Accessibility links

Be Proud of Your Country!

How many Americans have ever heard of my home country, Kyrgyzstan? It has been about two months since I arrived in the United States, and in that time I’ve gotten used to people being surprised when I tell them where I’m from.

Kyrgyzstan is a little, mountainous country that is located in Central Asia. It borders other Central Asian countries such as Kazakhstan, Tajikistan, and Uzbekistan, and also with China in the east. The population of my country is only a little over five million people, and less than one million people live in the capital city Bishkek where I come from. My country is quite small and is not well-known in the world and among Americans, in particular.

In my college in the U.S., and in towns where I go, people ask where I come from. When I say that I am from Kyrgyzstan, many people laugh and think I made up such a country, or that the name is misspelled. I know it may sound funny, but this is true!

I really did not expect that Americans would react this way. Nor did I expect that so very few people here would have heard of my country.

I arrived in America very recently, and I sometimes feel that to a certain extent where I come from defines who I am in some peoples’ eyes. But, as I get better adjusted and used to America, I start interacting normally with people once we get past the part where I say where I’m from. Nevertheless, I do feel that my experience has been quite different - because I am from an unknown country - versus someone from France, Britain or somewhere else very well known.

One day, the president of my college, Mira Costa, came to meet us, a group of international students. He was asking everyone where they were from. And he also was surprised to hear about Kyrgyzstan. But as I had already got used to such a reaction, I simply talked to him and the other students about my country and its location. I found that people wanted to know about Kyrgyzstan’s geography and culture, and in particular, people were curious if Kyrgyz culture is similar to Europe’s, or to the Asian culture instead. So, from this meeting I learned that people are really interested in meeting other people from different parts of the world, especially from not well-known countries.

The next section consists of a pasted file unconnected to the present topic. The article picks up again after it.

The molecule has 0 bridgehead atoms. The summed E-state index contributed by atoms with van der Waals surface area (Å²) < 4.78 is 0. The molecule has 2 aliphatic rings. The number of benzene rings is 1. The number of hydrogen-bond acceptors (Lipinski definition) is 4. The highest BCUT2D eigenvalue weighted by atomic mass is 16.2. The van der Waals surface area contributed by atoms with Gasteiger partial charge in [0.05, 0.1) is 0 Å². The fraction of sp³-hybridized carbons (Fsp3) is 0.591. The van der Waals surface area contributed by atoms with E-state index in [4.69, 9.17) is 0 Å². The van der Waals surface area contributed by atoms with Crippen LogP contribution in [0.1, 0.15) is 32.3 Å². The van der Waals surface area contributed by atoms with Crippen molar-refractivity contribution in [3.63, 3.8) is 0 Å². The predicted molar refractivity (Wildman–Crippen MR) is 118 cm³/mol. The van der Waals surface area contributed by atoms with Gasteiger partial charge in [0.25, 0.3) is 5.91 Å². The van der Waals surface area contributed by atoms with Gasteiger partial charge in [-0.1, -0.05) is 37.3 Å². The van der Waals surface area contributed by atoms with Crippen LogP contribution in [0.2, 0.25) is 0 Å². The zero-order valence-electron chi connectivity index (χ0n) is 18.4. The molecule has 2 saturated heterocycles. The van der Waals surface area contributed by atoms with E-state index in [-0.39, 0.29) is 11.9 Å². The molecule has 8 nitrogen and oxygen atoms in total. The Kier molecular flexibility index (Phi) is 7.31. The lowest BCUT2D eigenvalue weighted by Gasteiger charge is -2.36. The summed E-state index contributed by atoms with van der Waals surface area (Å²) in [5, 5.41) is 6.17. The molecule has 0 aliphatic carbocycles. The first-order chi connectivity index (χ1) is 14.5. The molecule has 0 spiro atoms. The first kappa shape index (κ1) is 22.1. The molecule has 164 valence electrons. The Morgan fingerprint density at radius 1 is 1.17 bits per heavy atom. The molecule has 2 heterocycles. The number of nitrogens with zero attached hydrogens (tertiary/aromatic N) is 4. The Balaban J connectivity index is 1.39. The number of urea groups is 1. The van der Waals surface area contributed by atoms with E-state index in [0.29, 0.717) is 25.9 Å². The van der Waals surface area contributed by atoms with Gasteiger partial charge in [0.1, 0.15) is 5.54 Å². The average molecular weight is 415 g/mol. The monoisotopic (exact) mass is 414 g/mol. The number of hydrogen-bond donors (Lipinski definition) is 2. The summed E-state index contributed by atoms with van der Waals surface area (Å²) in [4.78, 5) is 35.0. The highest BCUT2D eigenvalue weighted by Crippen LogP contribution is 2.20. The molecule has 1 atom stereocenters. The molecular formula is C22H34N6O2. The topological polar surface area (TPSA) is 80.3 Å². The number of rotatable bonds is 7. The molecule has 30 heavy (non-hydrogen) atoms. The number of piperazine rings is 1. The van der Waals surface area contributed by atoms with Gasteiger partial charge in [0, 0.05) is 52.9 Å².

As I am living outside of my country for the first time, I never thought before that I would take such a role of a “cultural ambassador.” I feel now that I can be a useful and important bridge to other people who are interested to learn more about my country and my region. There are some people who would like to know more about that part of the world for various reasons - doing international business, tourism, cultural exchanges, etc.

Now that I am getting used to teaching people about Kyrgyzstan, my surprise comes from the other side when I meet someone who actually does know about my country.

Once, when I came to business class my classmate Jeffrey asked about my country. I was very much surprised when he said that knew my country and had some friends there. I was truly amazed to meet such a person in the U.S. who not only knows about Kyrgyzstan but actually has friends there!

It is so cool to represent my little country Kyrgyzstan in the United States. I try to do it in best way I can and let people know more about our culture and traditions, and perhaps make at the same time important connections for my future business relationships. And I am very proud of this.